I’m not so much freaked out about the actual age itself. Middle age isn’t really shaking me up. To be honest I am somewhat surprised and grateful to have not met my demise long ago. My Navy experiences forced me to understand and accept my mortality in my early adult life because there was no other choice. When I left the service at the age of 26 I was under the impression that I was living on borrowed time and I’ve had to readjust my behavior since my physical safety has improved greatly since then.

The only things I really despise about middle age is the effect it has on my body. I am not, and never will be, as limber as I once was. I have to force myself to exercise daily and I can’t seem to break past certain points in that exercise. It’s like I’ve plateaued and can’t increase my stamina or reps of just about every exercise routine I know. I don’t mind the gray hair; except for the gray chest hair, I actually dislike that.

I enjoy the moderate level of wisdom that has accompanied middle age. I am certainly enjoying the look on young men’s faces when I loose patience with them and read them the riot act. Instead of trying to physically posture and assert themselves over me the way they would try to do when I was younger, they now just open their eyes wide and skulk, and I have learned that I can get away with a lot when I dress down someone who deserves it. I think the curmudgeon clothes will fit me well in 20 years.

I also enjoy the fact that a woman in her early 30’s is a younger woman for me. It is a relief to date a “younger woman” and feel at ease since she now is at an age where she actually knows what she is doing. Being the older man now adds a new twist that is interesting as well. So, there are advantages to this middle age business.

If 51 presents itself to me I certainly hope I am able to handle it as well as I think I am handling 41.

That formaldehyde aftertaste

Because of my recent work related break from the blog I’ve found it to be a bit tough to get the rhythm going again in terms of writing posts. It’s been weeks since I had a roundup of news articles about the melamine contamination scandal so I thought a new one is in order. There has actually been some new and troubling developments.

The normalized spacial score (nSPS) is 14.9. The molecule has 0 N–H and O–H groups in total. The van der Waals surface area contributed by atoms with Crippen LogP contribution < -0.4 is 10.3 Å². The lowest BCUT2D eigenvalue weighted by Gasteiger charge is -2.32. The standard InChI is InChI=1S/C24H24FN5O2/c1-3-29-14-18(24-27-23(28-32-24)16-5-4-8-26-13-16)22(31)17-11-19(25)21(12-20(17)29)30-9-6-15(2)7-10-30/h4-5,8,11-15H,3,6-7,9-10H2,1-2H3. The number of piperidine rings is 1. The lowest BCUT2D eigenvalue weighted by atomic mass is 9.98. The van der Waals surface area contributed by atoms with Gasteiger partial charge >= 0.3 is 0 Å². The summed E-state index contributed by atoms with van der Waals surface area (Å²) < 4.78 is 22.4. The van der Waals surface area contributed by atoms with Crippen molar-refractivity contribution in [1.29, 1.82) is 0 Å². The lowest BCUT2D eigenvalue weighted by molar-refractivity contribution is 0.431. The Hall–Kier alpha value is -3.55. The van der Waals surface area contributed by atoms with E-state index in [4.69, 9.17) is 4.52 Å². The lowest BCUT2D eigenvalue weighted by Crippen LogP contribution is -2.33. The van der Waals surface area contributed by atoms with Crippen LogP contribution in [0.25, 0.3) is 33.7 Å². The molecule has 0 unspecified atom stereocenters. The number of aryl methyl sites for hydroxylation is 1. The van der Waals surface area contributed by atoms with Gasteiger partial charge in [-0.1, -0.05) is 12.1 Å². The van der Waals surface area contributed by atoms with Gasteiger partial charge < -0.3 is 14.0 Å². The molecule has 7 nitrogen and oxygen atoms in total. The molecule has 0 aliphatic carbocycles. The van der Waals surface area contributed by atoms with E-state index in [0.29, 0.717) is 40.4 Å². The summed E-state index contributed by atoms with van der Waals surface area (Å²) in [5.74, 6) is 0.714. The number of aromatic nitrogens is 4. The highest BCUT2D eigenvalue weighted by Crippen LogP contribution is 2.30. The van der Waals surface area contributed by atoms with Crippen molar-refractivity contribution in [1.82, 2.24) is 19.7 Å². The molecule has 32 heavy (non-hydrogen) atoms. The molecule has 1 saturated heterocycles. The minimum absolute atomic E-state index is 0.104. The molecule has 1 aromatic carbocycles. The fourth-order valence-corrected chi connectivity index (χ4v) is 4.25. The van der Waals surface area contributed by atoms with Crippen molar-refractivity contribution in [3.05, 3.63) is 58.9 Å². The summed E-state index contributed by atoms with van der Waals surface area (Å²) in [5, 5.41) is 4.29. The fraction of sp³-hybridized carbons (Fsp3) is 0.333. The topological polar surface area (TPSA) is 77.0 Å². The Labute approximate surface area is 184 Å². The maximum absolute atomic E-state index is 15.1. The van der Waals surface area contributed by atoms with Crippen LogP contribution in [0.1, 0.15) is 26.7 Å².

Just this morning we have learned that the Chinese government has closed 180 food plants in China for their use of toxins in their food. Among the toxic substances found to have been used were formaldehyde, banned dyes and industrial wax. Some of the food processors were also found to have been using recycled or expired food in their plants. I wonder what “recycled” food is exactly? I have to assume it is analogous to the method of making pig feed from the excess or waste feed which we learned about several months ago as this scandal first gained momentum.

An ominous statement regarding this which was made by a director in the Chinese quality control administration, as quoted in the article linked above, “These are not isolated cases.” I take that to mean that what we have seen so far are examples of a general culture and accepted practice within the Chinese food industry as a whole. Of course, since we are shamelessly capitalistic here in the States, big business concerns grow fatter off the response by increasing sales of their products and services.

Now, don’t get me wrong on my last statement. I do believe that a person (Corporate entity in this case, which is really a legal person) deserves the profits of their labor when they devise a method or system or device which provides a legitimate and needed service to humanity. But it continues to irk me that for the last 6 years we have seen one business concern after another making huge profits in response to problems that are intentionally created by men, which doesn’t address the root problem.

The root problem in this case isn’t a natural byproduct of human activity, such as methane release in coal mining as an example, it’s a problem related to food processors intentionally adding toxic substances to their food products. It’s a safety issue that is man-made, not a naturally occurring problem. The companies that make a living by selling products that monitor methane in coal mines provide a necessary and noble product that ensures the safety of miners and the corporate assets of the business they work for. That is what I am referring to.